Wandering Thoughts archives

2011-01-05

An actual use for the CSS overflow property

I have written grumpy things about the limitations of the CSS overflow property a long time ago, but I've recently realized that it does have one actual use in an environment such as WanderingThoughts. And that is to deal with a problem I periodically have with comments.

The problem with comments on WanderingThoughts is that they can break the overall page layout. WT uses a table based layout, so an overly-long line in a comment forces the entire surrounding box to widen to contain it. The result creates a table with a huge width, causing the entry (and other comments) to also be absurdly wide and thus unreadable.

(I usually fix these page width busting comments with magic site admin powers.)

This is exactly the situation where CSS's overflow: scroll is the right answer (instead of the wrong one). The normal drawback of this setting is that it destroys readability, but here it is better to destroy the readability of a particular comment than to let it destroy the readability of all of the text, and the comment formatting isn't something that I control. This is a pretty unusual situation, although I suppose that it applies to anything with user-contributed content in constrained layouts.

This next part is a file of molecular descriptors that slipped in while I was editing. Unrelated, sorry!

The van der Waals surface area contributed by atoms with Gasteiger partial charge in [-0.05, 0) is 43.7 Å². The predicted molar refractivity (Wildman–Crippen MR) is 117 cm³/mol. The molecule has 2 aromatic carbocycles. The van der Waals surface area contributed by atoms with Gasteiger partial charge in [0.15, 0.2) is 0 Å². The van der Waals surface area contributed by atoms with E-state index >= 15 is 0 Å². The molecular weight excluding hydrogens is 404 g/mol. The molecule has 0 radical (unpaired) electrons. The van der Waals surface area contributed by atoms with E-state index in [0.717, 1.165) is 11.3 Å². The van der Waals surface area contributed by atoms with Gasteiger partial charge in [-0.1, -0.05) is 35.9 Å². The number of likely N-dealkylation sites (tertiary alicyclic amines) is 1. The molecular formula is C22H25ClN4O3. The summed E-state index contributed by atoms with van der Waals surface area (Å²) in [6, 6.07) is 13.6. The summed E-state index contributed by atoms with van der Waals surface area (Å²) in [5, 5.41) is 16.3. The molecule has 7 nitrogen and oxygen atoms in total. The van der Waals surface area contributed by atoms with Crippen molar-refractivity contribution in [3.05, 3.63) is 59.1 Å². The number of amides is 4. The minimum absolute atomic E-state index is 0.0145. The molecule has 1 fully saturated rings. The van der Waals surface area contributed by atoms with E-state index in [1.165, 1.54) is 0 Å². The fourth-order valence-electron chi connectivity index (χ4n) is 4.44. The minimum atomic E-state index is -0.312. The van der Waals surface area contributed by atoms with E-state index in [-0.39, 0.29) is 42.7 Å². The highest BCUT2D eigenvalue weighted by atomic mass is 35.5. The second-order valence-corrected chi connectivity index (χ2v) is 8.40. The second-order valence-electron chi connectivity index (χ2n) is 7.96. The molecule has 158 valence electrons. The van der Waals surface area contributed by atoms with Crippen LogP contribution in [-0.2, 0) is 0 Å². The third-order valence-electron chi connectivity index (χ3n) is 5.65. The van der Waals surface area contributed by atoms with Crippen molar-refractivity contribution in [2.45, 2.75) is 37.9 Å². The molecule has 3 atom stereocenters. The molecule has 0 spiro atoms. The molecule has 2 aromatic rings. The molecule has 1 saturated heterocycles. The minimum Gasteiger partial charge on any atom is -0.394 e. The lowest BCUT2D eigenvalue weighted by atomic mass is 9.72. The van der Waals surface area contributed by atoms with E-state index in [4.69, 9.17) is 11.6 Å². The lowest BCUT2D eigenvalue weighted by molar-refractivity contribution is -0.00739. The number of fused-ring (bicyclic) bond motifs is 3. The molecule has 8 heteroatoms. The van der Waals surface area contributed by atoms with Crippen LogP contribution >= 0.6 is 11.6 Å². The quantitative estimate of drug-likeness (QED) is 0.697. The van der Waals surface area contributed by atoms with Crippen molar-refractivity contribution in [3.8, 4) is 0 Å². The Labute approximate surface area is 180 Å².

(When you are writing main article text, the readability of your overflow: scroll content is presumably important for the text's overall readability (otherwise, why is the content there at all?), and you control the content so you can reformat it in ways that don't destroy your layout while still leaving it readable. And you should, for obvious reasons.)

PS: now that it is no longer 2006 (cf) I could solve much but not all of this problem by finally fixing my usual issue with <pre>. That still leaves lynx sort of out in the cold but increasingly I could live with that (especially just for comments).

web/CSSOverflowUse written at 00:41:25; Add Comment


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